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The Insider/Outsider Debate 


A specialist book which must get beyond the specialists as it speaks into prejudice, inter-faith issues and basic hospitality  



Inside OutsiderThe Insider/Outsider Debate. New Perspectives in the Study of Religion
Chryssides, George D & Stephen E Gregg (eds)
Equinox, Sheffield, 2019,
ISBN: 9781781793442
Reviewed by Alec Gilmore


The world shrinks. Population movements increase. Companies, organisations and long-standing institutions merge or re-invent themselves. Constantly we find ourselves bumping into people and situations we have never met before. Personal relationships have never been more important. Who to trust? When to be wary? The Insider/Outsider concept is a longstanding handy rule of thumb but when a group of specialists took a closer look they soon came to the conclusion that such a binary approach was a glorious over-simplification. As with 'black and white', there are countless shades of grey, or 'edges of inside' (as one contributor prefers to describe them), each with its  own fluidity.

Definitions, for a start, are mostly non-existent. Lines of Demarcation (if they ever existed) are lost in time, and where they survive, perceptions vary enormously.  After deep and widespread explorations they came up with a substantial book (20 essays by 20 specialists) which has to be welcomed. Potential boiling points are legion; race, colour, immigration, gender, education, class and culture. Even confining themselves to religion saw a curve from religion per se to Christianity (western, eastern, asian, long established denominations and more recent  arrivals) followed by Theosophy, Scientology and  the New Age Movement.

For example, are those who claim to be 'spiritual but not religious', or ‘believe but don’t belong’,  in or out?  Are 'insiders from birth’ different from ‘converts’, or those who 'do theology for the church’ in and those with a wider agenda out? Then there are the ‘switchers’, some changing their allegiance more than once, or the victims of fluidity in fashion such as Roman Catholics  Pre- and Post-Vatican 2, or (come to that) simply ‘Christian’ and ‘Non-Christian’ since Christianity has no clear, universally agreed defining line. Beyond that come other religions  and social, political and cultural groupings closely allied to religion.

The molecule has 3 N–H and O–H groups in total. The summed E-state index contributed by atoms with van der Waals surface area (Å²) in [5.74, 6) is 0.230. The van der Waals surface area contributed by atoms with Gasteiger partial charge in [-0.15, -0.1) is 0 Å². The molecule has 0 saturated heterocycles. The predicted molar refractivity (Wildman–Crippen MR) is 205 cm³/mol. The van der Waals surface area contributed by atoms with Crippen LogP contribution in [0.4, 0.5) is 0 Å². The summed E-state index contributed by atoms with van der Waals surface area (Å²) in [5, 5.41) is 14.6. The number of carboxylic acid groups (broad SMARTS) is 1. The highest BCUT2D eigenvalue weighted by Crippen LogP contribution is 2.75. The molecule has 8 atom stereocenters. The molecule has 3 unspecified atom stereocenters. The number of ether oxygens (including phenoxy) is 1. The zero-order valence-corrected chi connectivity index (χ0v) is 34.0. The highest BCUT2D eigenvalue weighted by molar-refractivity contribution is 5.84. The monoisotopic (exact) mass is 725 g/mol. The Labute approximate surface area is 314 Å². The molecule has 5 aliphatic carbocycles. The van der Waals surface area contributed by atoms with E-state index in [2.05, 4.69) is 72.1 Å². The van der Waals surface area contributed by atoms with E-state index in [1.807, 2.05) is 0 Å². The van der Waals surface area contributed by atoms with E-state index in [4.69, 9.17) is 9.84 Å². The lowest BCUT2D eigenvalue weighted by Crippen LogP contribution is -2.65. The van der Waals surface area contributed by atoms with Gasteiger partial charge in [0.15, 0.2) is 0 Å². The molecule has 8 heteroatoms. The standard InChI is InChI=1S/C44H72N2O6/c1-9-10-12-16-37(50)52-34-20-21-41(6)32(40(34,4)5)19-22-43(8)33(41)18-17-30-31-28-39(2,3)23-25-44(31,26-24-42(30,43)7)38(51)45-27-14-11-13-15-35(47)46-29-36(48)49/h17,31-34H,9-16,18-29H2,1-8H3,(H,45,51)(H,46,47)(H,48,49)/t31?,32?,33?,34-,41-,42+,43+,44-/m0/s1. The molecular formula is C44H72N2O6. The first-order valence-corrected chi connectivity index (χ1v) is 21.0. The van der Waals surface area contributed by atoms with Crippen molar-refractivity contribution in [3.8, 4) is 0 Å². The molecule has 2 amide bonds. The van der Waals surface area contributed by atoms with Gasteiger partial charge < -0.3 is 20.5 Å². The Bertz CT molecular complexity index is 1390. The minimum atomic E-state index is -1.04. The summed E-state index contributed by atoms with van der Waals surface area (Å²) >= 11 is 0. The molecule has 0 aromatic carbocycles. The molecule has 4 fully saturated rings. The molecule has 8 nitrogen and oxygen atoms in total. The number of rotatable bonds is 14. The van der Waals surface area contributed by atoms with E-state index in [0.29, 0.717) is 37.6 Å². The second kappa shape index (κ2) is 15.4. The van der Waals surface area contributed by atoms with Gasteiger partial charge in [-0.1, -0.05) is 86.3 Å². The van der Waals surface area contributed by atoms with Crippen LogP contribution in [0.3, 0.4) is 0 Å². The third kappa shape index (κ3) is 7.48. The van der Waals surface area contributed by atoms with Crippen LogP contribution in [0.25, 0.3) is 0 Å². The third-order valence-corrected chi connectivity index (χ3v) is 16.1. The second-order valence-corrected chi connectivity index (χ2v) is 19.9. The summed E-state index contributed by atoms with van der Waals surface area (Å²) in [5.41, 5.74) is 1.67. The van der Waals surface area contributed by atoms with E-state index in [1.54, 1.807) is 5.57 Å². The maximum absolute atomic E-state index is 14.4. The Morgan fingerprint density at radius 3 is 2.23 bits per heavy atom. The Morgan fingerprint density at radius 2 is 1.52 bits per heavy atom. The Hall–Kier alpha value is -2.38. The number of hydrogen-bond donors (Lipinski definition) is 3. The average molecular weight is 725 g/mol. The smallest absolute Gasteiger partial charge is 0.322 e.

After  exploring all aspects, eschewing all easy answers and with no pretence to offer solutions, Chryssides and his colleagues arrive at an alternative more complex framework of religious identity in the form of a series of Concentric Circles, carefully identifying the territory to be worked and supplying resources for action.

Two caveats. One, such a specialist book may not readily get beyond the specialists. It must. These are not specialist issues. They have consequences for every living being.

The other, hopefully its overwhelming comprehensiveness will not put readers off. These are issues that everybody can understand, most people would regard them as important for healthy community life, and nobody has to make the whole journey; exploring foothills can often be more rewarding than achieving peaks. There are easy first steps and one or two sparks could fuel beacons of prayer across the country. Organisers of study groups or conferences touching on prejudice, inter-faith issues or simply basic hospitality, and seeking ways of working together should not overlook it.
 

Alec Gilmore is a Baptist minister 

 
 

Baptist Times, 15/01/2020
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